For drummer Sam Jesson the road to becoming a bandleader was a slow and arduous one complicated by a debilitating condition needing a series of not always successful medical operations. But he’s striding forward strongly now, as John Fordham found out:
If you happened to be wearying of an entrenched reputation as one of London jazz’s best-kept secrets, then setting up your own 17-date tour and debut album for a head-turning new band of local heroes sounds like a promising antidote. Sam Jesson, the drummer, promoter, teacher and all-round creative catalyst from Leicestershire, embarks on that adventure on the opening night of the 2019 EFG London Jazz Festival on November 15, followed by a winter tour for his new Magpie Trio (focusing, among other challenges, on the music of Ahmad Jamal) which promises to spread his name across much wider UK jazz circles, from Cardiff to Tyneside. Though Jesson’s fellow alumni from the influential Birmingham Conservatoire jazz course know plenty about him – as do some regulars at Tottenham’s Post Bar and Camden’s Con Cellar – the drummer’s newly-formed trio with powerful saxophonist George Crowley, and Empirical’s fine double bassist Tom Farmer, will be a step-change in this enthusiastic and enterprising young musician’s creative life that’s been a long time coming.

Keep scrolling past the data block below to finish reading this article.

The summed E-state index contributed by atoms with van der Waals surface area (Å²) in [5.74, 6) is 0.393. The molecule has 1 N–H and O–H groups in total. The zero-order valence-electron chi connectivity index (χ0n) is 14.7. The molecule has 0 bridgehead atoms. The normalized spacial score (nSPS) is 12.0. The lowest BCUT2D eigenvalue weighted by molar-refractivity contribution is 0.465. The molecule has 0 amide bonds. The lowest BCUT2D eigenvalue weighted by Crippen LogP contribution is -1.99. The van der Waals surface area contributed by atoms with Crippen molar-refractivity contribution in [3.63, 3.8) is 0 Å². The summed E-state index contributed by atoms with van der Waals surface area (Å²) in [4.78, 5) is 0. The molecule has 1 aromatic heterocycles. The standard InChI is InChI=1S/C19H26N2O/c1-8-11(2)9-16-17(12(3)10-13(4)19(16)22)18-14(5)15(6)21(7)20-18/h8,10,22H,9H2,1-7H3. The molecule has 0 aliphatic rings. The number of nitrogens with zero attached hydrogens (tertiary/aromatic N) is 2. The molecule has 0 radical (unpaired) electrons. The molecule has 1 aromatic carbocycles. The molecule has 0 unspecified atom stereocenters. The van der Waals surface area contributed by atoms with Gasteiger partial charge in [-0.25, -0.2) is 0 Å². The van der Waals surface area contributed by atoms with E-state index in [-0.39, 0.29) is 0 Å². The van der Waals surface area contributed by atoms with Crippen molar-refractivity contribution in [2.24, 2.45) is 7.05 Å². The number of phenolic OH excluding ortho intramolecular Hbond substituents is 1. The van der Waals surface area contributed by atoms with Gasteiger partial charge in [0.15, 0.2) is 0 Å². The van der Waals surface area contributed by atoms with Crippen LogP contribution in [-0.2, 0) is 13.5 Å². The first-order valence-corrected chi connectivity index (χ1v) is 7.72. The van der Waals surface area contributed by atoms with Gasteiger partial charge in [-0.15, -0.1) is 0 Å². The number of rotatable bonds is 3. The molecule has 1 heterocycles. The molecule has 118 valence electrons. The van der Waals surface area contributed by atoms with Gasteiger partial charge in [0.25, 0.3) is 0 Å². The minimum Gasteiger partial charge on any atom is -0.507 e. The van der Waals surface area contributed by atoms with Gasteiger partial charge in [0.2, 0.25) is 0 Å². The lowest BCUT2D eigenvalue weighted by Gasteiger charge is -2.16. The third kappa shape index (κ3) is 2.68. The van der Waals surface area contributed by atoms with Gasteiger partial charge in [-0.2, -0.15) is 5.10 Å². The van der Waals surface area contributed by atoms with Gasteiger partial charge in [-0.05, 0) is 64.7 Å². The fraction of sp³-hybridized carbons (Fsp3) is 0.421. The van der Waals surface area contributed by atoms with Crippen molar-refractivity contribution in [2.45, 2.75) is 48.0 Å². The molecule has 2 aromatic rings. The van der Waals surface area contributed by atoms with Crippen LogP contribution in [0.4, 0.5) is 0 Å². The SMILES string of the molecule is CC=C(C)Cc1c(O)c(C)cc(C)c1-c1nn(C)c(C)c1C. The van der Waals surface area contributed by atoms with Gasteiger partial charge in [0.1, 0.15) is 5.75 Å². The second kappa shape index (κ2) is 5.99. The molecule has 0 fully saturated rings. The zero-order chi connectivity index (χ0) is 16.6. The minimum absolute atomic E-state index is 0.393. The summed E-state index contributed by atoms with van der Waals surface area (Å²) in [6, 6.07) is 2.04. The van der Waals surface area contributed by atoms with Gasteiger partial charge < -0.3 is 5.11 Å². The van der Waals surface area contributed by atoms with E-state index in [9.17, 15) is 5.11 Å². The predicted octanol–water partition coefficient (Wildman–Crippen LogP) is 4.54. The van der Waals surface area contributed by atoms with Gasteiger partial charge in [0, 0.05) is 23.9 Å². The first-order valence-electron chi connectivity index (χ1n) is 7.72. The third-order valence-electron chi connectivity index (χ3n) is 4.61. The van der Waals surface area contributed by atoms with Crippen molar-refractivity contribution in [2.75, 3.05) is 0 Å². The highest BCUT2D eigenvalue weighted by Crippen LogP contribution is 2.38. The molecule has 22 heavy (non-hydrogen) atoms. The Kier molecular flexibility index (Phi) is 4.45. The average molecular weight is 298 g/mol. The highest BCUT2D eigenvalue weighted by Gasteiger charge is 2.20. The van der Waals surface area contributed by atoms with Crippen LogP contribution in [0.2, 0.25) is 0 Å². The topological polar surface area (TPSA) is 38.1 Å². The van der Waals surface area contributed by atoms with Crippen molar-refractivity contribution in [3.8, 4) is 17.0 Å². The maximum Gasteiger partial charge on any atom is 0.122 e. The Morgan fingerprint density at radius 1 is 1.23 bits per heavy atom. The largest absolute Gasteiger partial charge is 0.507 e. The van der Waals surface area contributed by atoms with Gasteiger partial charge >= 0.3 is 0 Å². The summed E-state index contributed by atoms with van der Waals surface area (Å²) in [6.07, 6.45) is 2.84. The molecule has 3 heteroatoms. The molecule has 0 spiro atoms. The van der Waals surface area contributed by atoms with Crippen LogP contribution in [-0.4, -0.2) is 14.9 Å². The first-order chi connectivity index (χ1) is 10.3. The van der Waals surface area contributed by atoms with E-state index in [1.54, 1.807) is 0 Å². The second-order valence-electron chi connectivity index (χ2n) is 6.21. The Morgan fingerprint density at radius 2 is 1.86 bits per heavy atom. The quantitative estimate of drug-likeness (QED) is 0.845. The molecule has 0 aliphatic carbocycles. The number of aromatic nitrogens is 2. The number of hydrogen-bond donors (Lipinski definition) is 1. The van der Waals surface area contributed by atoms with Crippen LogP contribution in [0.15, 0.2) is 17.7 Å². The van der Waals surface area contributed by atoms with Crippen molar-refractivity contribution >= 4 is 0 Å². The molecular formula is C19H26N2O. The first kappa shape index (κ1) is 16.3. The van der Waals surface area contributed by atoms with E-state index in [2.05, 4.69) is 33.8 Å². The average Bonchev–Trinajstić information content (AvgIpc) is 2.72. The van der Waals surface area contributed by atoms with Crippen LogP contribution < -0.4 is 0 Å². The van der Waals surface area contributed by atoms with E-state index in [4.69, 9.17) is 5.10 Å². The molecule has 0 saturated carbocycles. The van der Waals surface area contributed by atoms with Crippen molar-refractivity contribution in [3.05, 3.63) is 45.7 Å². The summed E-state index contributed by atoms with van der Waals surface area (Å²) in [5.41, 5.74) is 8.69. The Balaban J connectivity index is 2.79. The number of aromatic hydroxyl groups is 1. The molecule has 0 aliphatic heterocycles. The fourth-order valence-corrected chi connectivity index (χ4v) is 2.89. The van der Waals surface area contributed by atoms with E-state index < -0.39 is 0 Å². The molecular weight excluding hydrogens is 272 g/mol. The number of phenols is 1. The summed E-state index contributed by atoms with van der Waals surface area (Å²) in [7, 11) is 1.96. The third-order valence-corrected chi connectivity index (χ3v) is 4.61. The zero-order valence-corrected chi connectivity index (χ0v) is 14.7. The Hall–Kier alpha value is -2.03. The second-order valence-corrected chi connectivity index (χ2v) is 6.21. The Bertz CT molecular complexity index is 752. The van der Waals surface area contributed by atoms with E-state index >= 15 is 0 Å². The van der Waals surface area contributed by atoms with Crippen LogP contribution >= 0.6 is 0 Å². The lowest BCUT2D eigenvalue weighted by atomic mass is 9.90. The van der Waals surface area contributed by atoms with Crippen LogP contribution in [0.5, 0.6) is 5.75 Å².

Sam Jesson readily admits “I can talk about music all day”, but he can also talk about anything that intrigues or involves him with an irrepressible bouyancy that’s evident from the first exchanges of a conversation. Within a few minutes of LJN’s opening enquiry about his background (because, unusually in this self-revelatory age, hardly any of his personal story is online), Jesson has obligingly raced to fill the gaps as if he’s making up for lost time. He was born 34 years ago, one of four siblings, in a village near Melton Mobray in Leicestershire. His father had moved from mining to farming, to a career as a vicar after the farm foundered, his mother was a trained music teacher – so music was in his life from early on, particularly an affection for the drums. His first full kit was his eighth birthday present, and as a regular church attender with the family, the boy became fascinated by a local drummer following their move to Loughborough, by the name of Clive Bott.